I've been saving my pennies for a few months now, having convinced Mrs Steele that if I bought an old car to do up it would be a long-term project that would not involve me disappearing into the garage when I should be watching weans.
My farmer brother-in-law agreed to let me store any heap I might buy in one of his outbuildings so the road was clear for me to take the first step towards classic car ownership.
My present to me when I started teaching, long before my Skoda days, was an ancient Triumph Spitfire. Being familiar with the model, it seemed logical to search for one of those or its bigger cousin, the Herald. I mentioned to our head of PE that I was on the lookout for a Spit and he happened to know where one lay. The snag was that it had been there for eight years.
An inspection was arranged. I was accompanied by Alan, the PE PT's son, who was doing up a similar model. Initial impressions were not good. The once-red vehicle had weathered to salmon pink. It sat beside the Clyde, slighted canted over. A tree grew over, round and through it.
The door that was still attached was ajar, allowing a copious amount of leaves to have accumulated in the cockpit. The car would undoubtedly have been full of water had there not been large Fred Flintstone-style holes in the floor. As we say around here, it was hingin'.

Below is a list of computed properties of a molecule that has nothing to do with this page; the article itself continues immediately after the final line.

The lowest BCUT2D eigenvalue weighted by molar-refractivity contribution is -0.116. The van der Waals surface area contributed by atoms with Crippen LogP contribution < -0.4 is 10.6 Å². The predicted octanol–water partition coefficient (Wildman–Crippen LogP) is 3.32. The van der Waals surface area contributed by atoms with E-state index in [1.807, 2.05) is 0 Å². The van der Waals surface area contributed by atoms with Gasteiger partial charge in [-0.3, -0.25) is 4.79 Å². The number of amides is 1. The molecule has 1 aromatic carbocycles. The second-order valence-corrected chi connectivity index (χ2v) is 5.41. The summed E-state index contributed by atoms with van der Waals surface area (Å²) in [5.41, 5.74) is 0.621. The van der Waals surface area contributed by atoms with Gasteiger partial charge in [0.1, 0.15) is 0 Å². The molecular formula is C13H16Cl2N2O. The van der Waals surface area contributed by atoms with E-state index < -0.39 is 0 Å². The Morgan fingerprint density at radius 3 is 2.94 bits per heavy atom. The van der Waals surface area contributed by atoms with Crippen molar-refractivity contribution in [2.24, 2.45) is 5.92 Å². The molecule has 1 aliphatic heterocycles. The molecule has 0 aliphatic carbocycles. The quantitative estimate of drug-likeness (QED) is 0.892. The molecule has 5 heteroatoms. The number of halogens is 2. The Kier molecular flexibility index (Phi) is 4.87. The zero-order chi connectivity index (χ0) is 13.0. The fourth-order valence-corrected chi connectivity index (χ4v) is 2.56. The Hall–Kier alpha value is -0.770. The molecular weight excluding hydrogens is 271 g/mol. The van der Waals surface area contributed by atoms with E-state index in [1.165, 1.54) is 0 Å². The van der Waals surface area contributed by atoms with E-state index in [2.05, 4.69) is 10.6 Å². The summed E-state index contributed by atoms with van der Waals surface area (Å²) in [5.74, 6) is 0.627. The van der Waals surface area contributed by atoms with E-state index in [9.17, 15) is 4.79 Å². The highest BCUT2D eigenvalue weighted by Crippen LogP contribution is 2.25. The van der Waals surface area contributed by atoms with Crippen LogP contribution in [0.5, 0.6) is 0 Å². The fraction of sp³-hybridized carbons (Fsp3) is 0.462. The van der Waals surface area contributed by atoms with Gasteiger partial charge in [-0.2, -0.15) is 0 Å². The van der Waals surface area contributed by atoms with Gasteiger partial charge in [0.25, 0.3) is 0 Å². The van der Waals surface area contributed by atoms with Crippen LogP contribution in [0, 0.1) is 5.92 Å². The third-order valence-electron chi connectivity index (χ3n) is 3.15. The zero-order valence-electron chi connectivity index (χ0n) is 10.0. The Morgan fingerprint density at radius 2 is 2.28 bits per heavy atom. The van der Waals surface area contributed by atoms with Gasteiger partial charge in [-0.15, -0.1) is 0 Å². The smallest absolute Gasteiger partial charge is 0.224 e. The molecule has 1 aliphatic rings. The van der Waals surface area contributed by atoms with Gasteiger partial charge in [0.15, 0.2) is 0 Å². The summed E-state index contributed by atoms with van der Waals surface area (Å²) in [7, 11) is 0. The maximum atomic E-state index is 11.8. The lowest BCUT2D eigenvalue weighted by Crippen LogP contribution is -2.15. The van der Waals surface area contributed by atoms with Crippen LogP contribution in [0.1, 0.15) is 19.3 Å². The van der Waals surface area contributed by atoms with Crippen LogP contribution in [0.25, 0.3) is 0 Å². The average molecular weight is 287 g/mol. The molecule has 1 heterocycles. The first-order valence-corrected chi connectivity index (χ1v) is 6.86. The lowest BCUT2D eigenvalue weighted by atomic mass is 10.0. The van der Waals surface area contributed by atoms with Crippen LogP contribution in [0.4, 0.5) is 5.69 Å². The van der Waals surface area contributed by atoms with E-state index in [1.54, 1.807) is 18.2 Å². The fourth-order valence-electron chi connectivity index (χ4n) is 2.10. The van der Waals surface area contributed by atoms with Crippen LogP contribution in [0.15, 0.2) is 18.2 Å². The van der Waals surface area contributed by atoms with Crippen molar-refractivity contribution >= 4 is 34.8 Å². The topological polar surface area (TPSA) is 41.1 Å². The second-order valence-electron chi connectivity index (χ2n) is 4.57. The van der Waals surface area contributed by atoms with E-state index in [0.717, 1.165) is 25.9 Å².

Alan opined that the vehicle was a lost cause as far as restoration was concerned. He wished he had known about it when he had begun his own restoration because there were several parts he could have used. There still were a few. I knew the car would be scrapped if I didn't take it and voiced that this would be a pity. It would provide a good source of bits for my own project.
Alan and I decided to purchase it together and the bits he didn't want now languish in an abandoned silage pit awaiting an onslaught from my socket set. The ability to detach and refit a half-shaft assembly from its universal joint and swing spring vertical link does not make me a better driver. This brings me to Higher computing and Higher Still computing. The debate rages as to whether programming and systems should be included.
The present Higher makes a good attempt at justifying their inclusion as part of a problem-solving hierarchy. In practice, it turns out that there are kids who can do everything with computers except program them and others who don't want to do much else except program them.
While it could be argued that the programmers have to know what the users are doing, I wonder whether the vast majority of computer operators need to have any understanding of computer systems and software design. The Higher Still computing proposals envision two Highers offered by departments, one about the guts of the machines themselves and the other concerned with using them. It is a controversial proposal but I find it has its appeal.
Would you like it if the driving test had a section on stripping down a cylinder head or setting the timing on an engine? If you would, you're welcome to help me out on the odd Sunday afternoon. Hope you don't mind the lingering odour of silage.
Gregor Steele has just been to see another Spitfire. This one didn't have a floor either.